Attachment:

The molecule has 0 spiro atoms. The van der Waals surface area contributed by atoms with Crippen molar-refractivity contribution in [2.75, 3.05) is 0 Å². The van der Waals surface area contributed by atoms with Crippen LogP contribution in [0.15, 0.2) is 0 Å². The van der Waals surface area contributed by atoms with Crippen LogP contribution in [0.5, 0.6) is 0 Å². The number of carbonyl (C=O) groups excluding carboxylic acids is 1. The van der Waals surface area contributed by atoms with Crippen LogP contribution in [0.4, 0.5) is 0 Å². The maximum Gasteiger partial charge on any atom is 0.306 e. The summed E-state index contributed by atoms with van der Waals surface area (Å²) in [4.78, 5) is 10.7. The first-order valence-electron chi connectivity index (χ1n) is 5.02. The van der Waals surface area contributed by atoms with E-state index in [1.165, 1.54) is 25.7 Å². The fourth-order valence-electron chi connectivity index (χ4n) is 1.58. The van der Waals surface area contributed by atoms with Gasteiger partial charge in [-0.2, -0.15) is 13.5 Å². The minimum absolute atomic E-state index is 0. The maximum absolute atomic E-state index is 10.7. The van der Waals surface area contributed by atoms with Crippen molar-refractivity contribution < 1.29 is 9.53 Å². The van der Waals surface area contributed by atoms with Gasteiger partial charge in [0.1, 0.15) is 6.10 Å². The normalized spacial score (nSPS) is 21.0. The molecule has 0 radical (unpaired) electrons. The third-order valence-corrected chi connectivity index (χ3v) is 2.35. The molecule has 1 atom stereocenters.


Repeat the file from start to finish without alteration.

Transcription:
The molecule has 0 spiro atoms. The van der Waals surface area contributed by atoms with Crippen molar-refractivity contribution in [2.75, 3.05) is 0 Å². The van der Waals surface area contributed by atoms with Crippen LogP contribution in [0.15, 0.2) is 0 Å². The van der Waals surface area contributed by atoms with Crippen LogP contribution in [0.5, 0.6) is 0 Å². The number of carbonyl (C=O) groups excluding carboxylic acids is 1. The van der Waals surface area contributed by atoms with Crippen LogP contribution in [0.4, 0.5) is 0 Å². The maximum Gasteiger partial charge on any atom is 0.306 e. The summed E-state index contributed by atoms with van der Waals surface area (Å²) in [4.78, 5) is 10.7. The first-order valence-electron chi connectivity index (χ1n) is 5.02. The van der Waals surface area contributed by atoms with E-state index in [1.165, 1.54) is 25.7 Å². The fourth-order valence-electron chi connectivity index (χ4n) is 1.58. The van der Waals surface area contributed by atoms with Gasteiger partial charge in [-0.2, -0.15) is 13.5 Å². The minimum absolute atomic E-state index is 0. The maximum absolute atomic E-state index is 10.7. The van der Waals surface area contributed by atoms with Crippen molar-refractivity contribution < 1.29 is 9.53 Å². The van der Waals surface area contributed by atoms with Gasteiger partial charge in [0.1, 0.15) is 6.10 Å². The normalized spacial score (nSPS) is 21.0. The molecule has 0 radical (unpaired) electrons. The third-order valence-corrected chi connectivity index (χ3v) is 2.35. The molecule has 1 atom stereocenters.